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A experienced measurer did his pre cal rides, with all 4 rides in good agreement, drove to the race course site and performed the two rides as required. Again both in acceptable range. During the drive home a fast moving band of thunder storms blew through,dropping the temperature 6 to 8 degrees leaving the cal course wet. What to do? Calibrate in the rain? Wait 'til the street dries out? Forget about it? Is there a time frame for post cal?
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I've often wondered about such situations. When a front blows through after a measurement, but before the post-cal, it can throw things for a loop. Using the average constant can mitigate things a bit, but when I pre-cal and measure in mild temps, then post-cal when it's significantly cooler (this can also happen, less drastically, late in the day) I wonder if I'm lengthening the course too much as a result.
What about using the on-site check? Then, if there are extenuating circumstances, the post-cal can be waived?

Do the proper pre-measurement calibration. Go to the course, and, before measuring, set out two pieces of tape, 300 feet, or so, apart (100 meters for you metric-heads ;-) ), or a round number of counts about the same distance apart. Ride it at least twice. Do the measurement. When finished, ride your two pieces of tape at least twice. If your counts are the same, you didn't lose air, or heat the tires too much.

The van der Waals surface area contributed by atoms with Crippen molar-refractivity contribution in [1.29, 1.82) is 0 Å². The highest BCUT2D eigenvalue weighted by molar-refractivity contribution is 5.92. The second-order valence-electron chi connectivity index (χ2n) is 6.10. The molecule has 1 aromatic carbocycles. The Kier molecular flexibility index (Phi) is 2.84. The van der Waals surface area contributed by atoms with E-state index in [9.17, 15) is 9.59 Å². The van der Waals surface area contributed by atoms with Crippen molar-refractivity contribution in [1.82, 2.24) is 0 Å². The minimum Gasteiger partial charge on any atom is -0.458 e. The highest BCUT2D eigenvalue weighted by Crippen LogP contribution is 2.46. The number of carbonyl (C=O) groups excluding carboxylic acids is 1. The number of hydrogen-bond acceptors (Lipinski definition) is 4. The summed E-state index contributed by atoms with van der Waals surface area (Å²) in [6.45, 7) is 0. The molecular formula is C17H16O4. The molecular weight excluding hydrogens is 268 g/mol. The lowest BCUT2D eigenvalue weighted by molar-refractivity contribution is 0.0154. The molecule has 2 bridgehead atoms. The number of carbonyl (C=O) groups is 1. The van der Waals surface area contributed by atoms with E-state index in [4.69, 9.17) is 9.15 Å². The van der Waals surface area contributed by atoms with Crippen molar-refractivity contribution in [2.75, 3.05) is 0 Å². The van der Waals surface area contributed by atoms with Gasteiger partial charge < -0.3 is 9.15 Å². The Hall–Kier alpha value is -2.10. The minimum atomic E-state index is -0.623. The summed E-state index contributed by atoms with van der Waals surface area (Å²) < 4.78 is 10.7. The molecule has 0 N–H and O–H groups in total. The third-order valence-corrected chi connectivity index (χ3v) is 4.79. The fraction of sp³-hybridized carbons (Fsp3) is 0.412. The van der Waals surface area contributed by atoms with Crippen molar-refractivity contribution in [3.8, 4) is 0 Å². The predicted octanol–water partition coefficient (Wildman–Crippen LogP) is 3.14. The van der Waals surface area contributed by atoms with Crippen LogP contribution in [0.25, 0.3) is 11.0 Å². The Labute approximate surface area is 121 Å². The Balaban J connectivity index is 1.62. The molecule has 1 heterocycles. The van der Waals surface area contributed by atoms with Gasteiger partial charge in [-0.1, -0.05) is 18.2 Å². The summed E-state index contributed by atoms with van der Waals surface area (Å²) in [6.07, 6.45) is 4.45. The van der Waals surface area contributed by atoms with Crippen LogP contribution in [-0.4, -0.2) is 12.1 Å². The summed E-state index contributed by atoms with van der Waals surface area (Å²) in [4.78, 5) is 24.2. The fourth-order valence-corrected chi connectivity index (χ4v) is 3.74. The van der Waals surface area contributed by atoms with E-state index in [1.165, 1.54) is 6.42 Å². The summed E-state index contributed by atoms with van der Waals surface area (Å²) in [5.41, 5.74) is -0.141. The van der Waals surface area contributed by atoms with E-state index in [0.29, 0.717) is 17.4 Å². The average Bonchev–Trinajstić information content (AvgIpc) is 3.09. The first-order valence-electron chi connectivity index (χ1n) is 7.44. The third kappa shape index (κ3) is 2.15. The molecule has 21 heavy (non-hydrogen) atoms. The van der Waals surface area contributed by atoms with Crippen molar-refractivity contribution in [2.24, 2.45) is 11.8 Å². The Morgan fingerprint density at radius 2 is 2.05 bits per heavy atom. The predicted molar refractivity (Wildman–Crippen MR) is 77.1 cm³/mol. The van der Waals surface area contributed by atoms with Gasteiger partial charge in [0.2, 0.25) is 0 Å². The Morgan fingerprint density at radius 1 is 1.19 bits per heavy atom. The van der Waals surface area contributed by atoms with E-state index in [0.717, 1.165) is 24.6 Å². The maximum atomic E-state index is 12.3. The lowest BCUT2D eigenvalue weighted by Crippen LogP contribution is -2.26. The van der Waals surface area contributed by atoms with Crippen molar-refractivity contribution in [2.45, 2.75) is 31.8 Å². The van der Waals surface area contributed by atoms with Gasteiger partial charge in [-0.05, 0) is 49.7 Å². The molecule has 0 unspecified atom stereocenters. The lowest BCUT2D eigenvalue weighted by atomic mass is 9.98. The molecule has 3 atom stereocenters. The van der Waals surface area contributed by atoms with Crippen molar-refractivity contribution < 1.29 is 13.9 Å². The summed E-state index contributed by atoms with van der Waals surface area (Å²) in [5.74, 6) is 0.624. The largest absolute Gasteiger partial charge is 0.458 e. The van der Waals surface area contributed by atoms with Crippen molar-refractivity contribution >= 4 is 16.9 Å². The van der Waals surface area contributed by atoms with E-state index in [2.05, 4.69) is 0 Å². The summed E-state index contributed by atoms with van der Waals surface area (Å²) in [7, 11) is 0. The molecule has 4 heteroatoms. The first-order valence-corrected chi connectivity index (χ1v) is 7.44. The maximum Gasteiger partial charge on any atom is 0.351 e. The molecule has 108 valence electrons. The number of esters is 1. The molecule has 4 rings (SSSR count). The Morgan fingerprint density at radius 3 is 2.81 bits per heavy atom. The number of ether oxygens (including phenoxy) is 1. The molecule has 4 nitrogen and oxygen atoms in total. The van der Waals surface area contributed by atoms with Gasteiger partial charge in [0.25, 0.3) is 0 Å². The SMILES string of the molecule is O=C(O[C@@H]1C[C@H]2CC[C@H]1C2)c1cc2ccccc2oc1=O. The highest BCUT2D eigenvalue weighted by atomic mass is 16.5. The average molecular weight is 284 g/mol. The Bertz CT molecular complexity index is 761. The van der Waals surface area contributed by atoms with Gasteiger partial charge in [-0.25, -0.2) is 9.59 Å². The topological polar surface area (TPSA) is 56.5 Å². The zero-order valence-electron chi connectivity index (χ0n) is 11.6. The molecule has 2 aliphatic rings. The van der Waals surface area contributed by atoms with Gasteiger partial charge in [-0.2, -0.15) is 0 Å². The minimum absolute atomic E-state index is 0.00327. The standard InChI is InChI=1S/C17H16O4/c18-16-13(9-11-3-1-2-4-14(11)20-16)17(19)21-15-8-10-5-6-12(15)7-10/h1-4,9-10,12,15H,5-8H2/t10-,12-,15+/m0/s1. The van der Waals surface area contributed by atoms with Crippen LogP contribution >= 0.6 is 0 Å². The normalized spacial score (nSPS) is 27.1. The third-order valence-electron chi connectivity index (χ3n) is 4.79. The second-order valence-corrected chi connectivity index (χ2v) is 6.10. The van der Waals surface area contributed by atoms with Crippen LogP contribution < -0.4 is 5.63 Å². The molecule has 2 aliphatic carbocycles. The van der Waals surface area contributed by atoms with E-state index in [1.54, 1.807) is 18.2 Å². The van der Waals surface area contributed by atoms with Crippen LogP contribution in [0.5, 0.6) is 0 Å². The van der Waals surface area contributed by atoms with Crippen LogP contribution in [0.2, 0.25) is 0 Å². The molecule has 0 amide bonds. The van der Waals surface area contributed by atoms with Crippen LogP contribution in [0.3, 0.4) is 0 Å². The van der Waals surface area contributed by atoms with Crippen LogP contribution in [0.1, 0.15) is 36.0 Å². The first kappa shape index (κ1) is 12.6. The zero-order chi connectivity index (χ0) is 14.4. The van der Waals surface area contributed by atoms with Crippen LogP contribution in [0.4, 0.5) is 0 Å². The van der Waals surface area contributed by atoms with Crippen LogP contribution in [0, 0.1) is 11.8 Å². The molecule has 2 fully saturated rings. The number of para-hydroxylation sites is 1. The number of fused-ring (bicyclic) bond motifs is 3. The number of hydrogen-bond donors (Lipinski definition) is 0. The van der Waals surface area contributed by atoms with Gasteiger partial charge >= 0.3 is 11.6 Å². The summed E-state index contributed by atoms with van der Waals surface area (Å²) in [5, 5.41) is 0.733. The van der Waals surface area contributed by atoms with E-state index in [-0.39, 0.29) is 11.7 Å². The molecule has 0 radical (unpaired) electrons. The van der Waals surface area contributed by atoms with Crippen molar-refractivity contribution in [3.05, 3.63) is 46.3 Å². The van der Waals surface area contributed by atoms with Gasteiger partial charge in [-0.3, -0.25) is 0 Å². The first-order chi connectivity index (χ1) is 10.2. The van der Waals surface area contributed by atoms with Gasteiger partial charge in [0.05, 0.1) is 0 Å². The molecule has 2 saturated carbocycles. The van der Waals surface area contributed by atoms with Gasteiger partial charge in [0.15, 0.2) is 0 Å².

This tells you that your post-cal should be good. You still do the post-cal, but if it is raining, or whatever, you have at least confirmed that your ride was good, which should make the post-cal unnecessary.

I'm not sure any of these responses has answered the question.

Our procedures call for a post-calibration on the same day as the measurement.

The measurer needs to perform the required post-calibration rides. He can take a chance by waiting to see if the temperature recovers and the course dries, but that's exactly what he'd be doing. If the conditions don't improve, he needs to recalibarate under the best conditions available to him.

If the temperature drops and the constant changes in a way that makes the measured course distance short, then he needs to go back to the course and lengthen it. The course may not be as accurate as we'd like- but at least the course won't be short.

I'm a strong proponent of frequent recalibration, but unless you lay a new calibration course in the vicinity of every course you measure (or are measuring in the vicinity of a calibration course you've previously set) you can't always do that- at least not efficiently.

Sometimes feces occurs. This is one of those times.
I have never been happy with having a great variation (more then 2-3 couts/mile)with the calibration. Over the past few years I have measured a new calibration course as close as possible to each race course. It does require a second person (or you can use Pete's single person method).

For most of my measurements in NYC, I measure in the middle of the night which often reduces the chance of variation. Try it sometimes - no vehicles, no runners, no bikers, - just you, the racoons, and yea - sometimes Jim G!
Wow, lay off for a few days and you can miss a great discussion! I agree with David, it's really good to have a cal course pretty close to where you're measuring. I think it's worth the extra effort. With a nearby course you really can finish pre and post calibration, then sit down and figure out what you've got, then make your final markings before driving a long ways and then getting the final verdict.
Middle of the night is also good for laying out a cal course-- not only steadier temps but no sun beating down on your tape.
I think if it rains or something, you look at what you have for an average constant, and if you're not willing to accept that then you've got to go back on another day.

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